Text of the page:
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Marie Kondo and Consumer Minimalism: Are Changing Attitudes Changing eCommerce?

Unless you’ve been living under a bridge, you’ve probably come across the terms “KonMari” and “consumer minimalism” more than once. But you may not know what they mean. Ironically, if you have been living under a bridge, you probably understand both terms better than anyone else.

KonMari and the wider consumer minimalism trend are changing the way that a significant portion of the western world thinks about shopping and consumerism in general. This can seem like a threat to many eCommerce companies; however, that may not be the case. Let’s explore these trends in detail and find out just what they mean for eCommerce brands of all shapes and sizes.

The Tidiness Trend Explained

Marie Kondo, and her lifestyle brand KonMari, are at the forefront of a tidiness movement. Through books, Netflix and popular culture, Kondo is encouraging millions of people across the world to declutter their homes, treasure their items and throw away anything that doesn’t “spark joy.”

Keele University Psychology Lecturer Chris Stiff explains that Kondo’s method goes way beyond tidiness. “The KonMari method prescribes not just simple tidiness, which removes objects from sight, but the paring down and organizing belongings so that you have precisely what you need, where you need it.” There are several steps to the method, he says:

  1. Tidy the entire house.
  2. Tidy by group (clothes, books, etc.).
  3. Discard what you don’t want.
  4. Only keep items that bring you joy.

Eco-Chick Founder Starre Vartan says that it isn’t so much about tidying as it is about considering items in a different way. “Our things, whether clothing, decorative objects, tools or kitchen appliances, take time, attention and energy, so only those worthy of that expenditure are worth keeping.”

Items that are unused or unloved end up being a distraction that causes us both guilt and stress. By using Kondo’s approach, you become more thoughtful about your possessions, care for them more and end up consuming less.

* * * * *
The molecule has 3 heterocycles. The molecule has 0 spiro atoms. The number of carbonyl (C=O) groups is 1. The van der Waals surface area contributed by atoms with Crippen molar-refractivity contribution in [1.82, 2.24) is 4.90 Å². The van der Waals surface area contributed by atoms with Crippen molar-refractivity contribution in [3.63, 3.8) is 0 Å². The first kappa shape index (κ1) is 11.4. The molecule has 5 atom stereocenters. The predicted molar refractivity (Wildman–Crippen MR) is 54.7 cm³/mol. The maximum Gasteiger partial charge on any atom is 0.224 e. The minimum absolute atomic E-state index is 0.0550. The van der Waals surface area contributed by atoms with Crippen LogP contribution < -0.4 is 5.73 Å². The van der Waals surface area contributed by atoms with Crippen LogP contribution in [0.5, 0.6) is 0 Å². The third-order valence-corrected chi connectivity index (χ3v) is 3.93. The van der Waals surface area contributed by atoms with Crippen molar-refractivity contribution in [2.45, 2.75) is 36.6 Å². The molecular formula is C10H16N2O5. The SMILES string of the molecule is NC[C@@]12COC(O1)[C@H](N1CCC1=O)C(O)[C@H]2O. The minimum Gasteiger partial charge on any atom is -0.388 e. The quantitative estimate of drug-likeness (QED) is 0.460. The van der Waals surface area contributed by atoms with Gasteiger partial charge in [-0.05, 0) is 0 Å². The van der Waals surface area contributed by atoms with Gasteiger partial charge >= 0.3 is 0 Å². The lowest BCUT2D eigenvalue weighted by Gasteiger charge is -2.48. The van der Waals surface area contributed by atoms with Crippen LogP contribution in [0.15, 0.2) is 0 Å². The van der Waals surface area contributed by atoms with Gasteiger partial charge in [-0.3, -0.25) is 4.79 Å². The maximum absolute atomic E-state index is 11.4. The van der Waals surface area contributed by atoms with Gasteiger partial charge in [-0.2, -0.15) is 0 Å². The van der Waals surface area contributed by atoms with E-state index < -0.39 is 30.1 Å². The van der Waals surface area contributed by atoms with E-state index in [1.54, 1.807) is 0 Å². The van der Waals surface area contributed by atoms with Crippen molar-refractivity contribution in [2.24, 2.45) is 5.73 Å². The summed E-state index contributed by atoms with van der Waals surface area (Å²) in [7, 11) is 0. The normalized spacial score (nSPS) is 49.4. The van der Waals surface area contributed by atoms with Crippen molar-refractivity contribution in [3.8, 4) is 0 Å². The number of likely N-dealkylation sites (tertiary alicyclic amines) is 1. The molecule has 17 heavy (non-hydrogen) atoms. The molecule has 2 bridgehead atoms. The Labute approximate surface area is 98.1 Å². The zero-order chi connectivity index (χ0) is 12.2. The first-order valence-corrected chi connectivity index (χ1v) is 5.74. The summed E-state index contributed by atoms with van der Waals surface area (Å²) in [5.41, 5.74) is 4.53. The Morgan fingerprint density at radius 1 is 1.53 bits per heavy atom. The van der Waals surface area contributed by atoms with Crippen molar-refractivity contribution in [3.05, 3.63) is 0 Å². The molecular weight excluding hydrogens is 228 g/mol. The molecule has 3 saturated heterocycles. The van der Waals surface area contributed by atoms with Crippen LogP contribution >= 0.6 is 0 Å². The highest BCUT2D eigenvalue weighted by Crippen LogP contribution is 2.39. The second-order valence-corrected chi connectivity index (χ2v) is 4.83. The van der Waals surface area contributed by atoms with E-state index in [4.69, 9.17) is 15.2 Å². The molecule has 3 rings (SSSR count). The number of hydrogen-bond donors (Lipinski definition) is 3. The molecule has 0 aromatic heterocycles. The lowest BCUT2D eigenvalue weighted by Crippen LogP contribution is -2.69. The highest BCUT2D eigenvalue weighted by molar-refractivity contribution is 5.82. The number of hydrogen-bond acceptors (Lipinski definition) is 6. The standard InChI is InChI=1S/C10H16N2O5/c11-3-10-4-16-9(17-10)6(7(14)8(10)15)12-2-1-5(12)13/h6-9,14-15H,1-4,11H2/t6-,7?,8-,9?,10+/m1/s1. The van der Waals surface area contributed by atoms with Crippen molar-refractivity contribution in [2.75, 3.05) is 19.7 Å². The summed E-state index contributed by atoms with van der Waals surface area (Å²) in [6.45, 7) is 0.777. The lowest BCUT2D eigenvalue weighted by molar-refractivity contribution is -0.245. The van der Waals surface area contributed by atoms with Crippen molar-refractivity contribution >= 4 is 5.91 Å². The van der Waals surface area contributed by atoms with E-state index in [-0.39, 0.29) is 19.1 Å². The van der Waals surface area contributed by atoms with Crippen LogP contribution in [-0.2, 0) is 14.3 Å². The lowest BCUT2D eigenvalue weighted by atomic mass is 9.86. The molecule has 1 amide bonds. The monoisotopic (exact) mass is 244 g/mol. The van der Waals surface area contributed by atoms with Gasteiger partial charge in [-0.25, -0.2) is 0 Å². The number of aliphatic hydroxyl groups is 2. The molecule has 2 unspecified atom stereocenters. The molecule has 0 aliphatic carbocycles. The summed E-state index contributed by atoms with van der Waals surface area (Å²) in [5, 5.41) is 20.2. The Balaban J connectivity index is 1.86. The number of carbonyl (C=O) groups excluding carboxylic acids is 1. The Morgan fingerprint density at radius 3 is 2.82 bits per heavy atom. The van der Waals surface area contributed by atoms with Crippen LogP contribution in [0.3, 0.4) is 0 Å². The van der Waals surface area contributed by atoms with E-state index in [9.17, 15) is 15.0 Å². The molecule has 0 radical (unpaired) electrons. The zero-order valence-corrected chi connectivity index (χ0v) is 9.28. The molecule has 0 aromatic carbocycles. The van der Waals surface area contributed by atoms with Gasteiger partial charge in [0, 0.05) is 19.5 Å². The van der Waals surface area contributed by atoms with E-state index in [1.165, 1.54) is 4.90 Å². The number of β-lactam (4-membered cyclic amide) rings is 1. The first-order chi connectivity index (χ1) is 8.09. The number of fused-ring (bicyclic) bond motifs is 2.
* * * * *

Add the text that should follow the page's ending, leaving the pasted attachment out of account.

The KonMari method isn’t stopping at tidying the home, writes Fortune’s Rachel King. Consumer minimalism is being introduced to every corner of our lives. “Searches related to Kondo, KonMari and even “folding shirts” hit breakout levels in conjunction with the Netflix release, based on Google Trends data,” she explains, referring to the reality show “Tidying Up with Marie Kondo,” released on January 1, 2019.

It isn’t just Marie Kondo pushing the pursuit of less, notes Jonny Hughes, CEO of the World Conservation Monitoring Centre. He points to one group in particular, the Minimalists, who claim to have helped more than 20 million people live meaningful lives with less.

People aren’t just taking this approach for their own well-being, says Hughes. They are also doing it for the environment. “Reduced demand for consumer goods cuts pollution and energy consumption, and takes pressure off global ecosystems. Even if we manage to recycle 100 percent of materials in a circular economy and achieve 100 per cent renewable energy, purchasing fewer products in the first place will still be the best option for reducing our environmental impact,” he explains.

Nor are the Minimalists the only influencers.

Renee Juliene Karunungan at the Tyndall Centre for Climate Change Research notes, “There is also Project 333, a minimalist fashion project that invites people to dress with 33 items or less for 3 months and 100 Thing Challenge, started by David Bruno, who challenged himself to own only 100 things. And then there is also the tiny house movement, a movement that encourages simple living by living in, yes, tiny houses. Add to that the zero waste movement, challenging people to live with, you guessed it, zero waste.”

But the Trend isn’t Universally Adopted

Millions follow the teachings of Marie Kondo and other minimalists; however, the pursuit of less isn’t embraced by everyone. It’s fair to say that there are a fair share of detractors.

While people may think minimalism is a protest against capitalism, this approach to living actually relies on it, says Erin Stewart at Overland. “Streamlined spaces are for streamlined people who lead streamlined existences. It’s a labour-intense and potentially expensive way to live.”

That’s not the only issue Stewart has with the movement. Clutter is heavily frowned upon to the point where people who suffer from disabilities or lack the financial resources to live without storing things can feel shame.

There’s also the environmental impact of throwing so much out, notes Alexandra Spring at The Guardian. The bags of discarded items at the end of a Marie Kondo cleaning session don’t just drop off the face of the earth. They have to go somewhere and often that place is the landfill, even if you donate them to charity first.